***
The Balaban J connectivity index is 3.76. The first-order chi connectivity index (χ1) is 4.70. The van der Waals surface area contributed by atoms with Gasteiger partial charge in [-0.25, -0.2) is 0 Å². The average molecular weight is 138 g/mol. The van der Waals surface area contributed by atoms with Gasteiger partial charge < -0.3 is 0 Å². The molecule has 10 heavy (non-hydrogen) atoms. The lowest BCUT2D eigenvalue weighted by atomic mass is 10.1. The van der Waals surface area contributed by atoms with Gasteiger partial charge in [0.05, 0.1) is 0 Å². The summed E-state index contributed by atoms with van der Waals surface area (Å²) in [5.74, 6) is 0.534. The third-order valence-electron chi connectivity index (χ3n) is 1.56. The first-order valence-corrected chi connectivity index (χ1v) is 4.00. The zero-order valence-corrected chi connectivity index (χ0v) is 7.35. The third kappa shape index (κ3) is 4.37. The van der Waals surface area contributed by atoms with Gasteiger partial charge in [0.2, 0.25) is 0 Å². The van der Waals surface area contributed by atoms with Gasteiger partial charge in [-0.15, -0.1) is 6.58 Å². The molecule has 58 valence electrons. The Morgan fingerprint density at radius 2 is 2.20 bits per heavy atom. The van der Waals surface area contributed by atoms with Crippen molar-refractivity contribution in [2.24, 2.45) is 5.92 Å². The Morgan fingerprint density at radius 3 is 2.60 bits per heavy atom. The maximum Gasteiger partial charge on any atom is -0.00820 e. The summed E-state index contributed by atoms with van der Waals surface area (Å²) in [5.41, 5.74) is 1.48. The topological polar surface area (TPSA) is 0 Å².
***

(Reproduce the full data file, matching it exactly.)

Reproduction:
The Balaban J connectivity index is 3.76. The first-order chi connectivity index (χ1) is 4.70. The van der Waals surface area contributed by atoms with Gasteiger partial charge in [-0.25, -0.2) is 0 Å². The average molecular weight is 138 g/mol. The van der Waals surface area contributed by atoms with Gasteiger partial charge < -0.3 is 0 Å². The molecule has 10 heavy (non-hydrogen) atoms. The lowest BCUT2D eigenvalue weighted by atomic mass is 10.1. The van der Waals surface area contributed by atoms with Gasteiger partial charge in [0.05, 0.1) is 0 Å². The summed E-state index contributed by atoms with van der Waals surface area (Å²) in [5.74, 6) is 0.534. The third-order valence-electron chi connectivity index (χ3n) is 1.56. The first-order valence-corrected chi connectivity index (χ1v) is 4.00. The zero-order valence-corrected chi connectivity index (χ0v) is 7.35. The third kappa shape index (κ3) is 4.37. The van der Waals surface area contributed by atoms with Gasteiger partial charge in [0.2, 0.25) is 0 Å². The van der Waals surface area contributed by atoms with Gasteiger partial charge in [-0.15, -0.1) is 6.58 Å². The molecule has 58 valence electrons. The Morgan fingerprint density at radius 2 is 2.20 bits per heavy atom. The van der Waals surface area contributed by atoms with Crippen molar-refractivity contribution in [2.24, 2.45) is 5.92 Å². The Morgan fingerprint density at radius 3 is 2.60 bits per heavy atom. The maximum Gasteiger partial charge on any atom is -0.00820 e. The summed E-state index contributed by atoms with van der Waals surface area (Å²) in [5.41, 5.74) is 1.48. The topological polar surface area (TPSA) is 0 Å².